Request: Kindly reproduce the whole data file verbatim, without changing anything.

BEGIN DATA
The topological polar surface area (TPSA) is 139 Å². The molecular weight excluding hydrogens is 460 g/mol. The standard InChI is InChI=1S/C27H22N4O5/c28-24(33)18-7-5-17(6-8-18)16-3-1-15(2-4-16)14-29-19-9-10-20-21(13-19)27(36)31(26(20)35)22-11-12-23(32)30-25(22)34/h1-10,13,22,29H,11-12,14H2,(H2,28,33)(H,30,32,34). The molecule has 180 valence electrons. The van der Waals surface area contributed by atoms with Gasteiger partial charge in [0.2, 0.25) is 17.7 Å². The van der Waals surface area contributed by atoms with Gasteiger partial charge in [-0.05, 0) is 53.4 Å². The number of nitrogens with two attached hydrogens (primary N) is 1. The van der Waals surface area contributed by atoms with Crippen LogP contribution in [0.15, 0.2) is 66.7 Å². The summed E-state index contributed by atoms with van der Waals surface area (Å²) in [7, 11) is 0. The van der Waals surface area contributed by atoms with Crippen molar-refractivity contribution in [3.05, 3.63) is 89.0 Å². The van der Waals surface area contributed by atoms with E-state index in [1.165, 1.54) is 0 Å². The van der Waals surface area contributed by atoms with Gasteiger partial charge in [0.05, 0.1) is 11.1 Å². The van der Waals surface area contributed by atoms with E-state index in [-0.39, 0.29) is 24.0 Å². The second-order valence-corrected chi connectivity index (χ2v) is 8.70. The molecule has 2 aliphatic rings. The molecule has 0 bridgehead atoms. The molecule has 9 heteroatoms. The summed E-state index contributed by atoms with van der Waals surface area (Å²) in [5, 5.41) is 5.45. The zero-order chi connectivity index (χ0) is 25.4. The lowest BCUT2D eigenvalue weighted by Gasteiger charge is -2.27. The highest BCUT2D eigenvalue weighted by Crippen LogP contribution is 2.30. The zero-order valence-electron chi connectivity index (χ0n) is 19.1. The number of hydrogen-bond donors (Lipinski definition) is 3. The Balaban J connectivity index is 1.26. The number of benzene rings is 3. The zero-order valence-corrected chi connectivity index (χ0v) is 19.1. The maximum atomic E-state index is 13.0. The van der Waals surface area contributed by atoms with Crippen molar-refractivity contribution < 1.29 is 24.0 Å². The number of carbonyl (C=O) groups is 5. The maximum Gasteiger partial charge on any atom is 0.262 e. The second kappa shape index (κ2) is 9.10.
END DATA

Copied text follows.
The topological polar surface area (TPSA) is 139 Å². The molecular weight excluding hydrogens is 460 g/mol. The standard InChI is InChI=1S/C27H22N4O5/c28-24(33)18-7-5-17(6-8-18)16-3-1-15(2-4-16)14-29-19-9-10-20-21(13-19)27(36)31(26(20)35)22-11-12-23(32)30-25(22)34/h1-10,13,22,29H,11-12,14H2,(H2,28,33)(H,30,32,34). The molecule has 180 valence electrons. The van der Waals surface area contributed by atoms with Gasteiger partial charge in [0.2, 0.25) is 17.7 Å². The van der Waals surface area contributed by atoms with Gasteiger partial charge in [-0.05, 0) is 53.4 Å². The number of nitrogens with two attached hydrogens (primary N) is 1. The van der Waals surface area contributed by atoms with Crippen LogP contribution in [0.15, 0.2) is 66.7 Å². The summed E-state index contributed by atoms with van der Waals surface area (Å²) in [7, 11) is 0. The van der Waals surface area contributed by atoms with Crippen molar-refractivity contribution in [3.05, 3.63) is 89.0 Å². The van der Waals surface area contributed by atoms with E-state index in [1.165, 1.54) is 0 Å². The van der Waals surface area contributed by atoms with Gasteiger partial charge in [0.05, 0.1) is 11.1 Å². The van der Waals surface area contributed by atoms with E-state index in [-0.39, 0.29) is 24.0 Å². The second-order valence-corrected chi connectivity index (χ2v) is 8.70. The molecule has 2 aliphatic rings. The molecule has 0 bridgehead atoms. The molecule has 9 heteroatoms. The summed E-state index contributed by atoms with van der Waals surface area (Å²) in [5, 5.41) is 5.45. The zero-order chi connectivity index (χ0) is 25.4. The lowest BCUT2D eigenvalue weighted by Gasteiger charge is -2.27. The highest BCUT2D eigenvalue weighted by Crippen LogP contribution is 2.30. The zero-order valence-electron chi connectivity index (χ0n) is 19.1. The number of hydrogen-bond donors (Lipinski definition) is 3. The Balaban J connectivity index is 1.26. The number of benzene rings is 3. The zero-order valence-corrected chi connectivity index (χ0v) is 19.1. The maximum atomic E-state index is 13.0. The van der Waals surface area contributed by atoms with Crippen molar-refractivity contribution < 1.29 is 24.0 Å². The number of carbonyl (C=O) groups is 5. The maximum Gasteiger partial charge on any atom is 0.262 e. The second kappa shape index (κ2) is 9.10.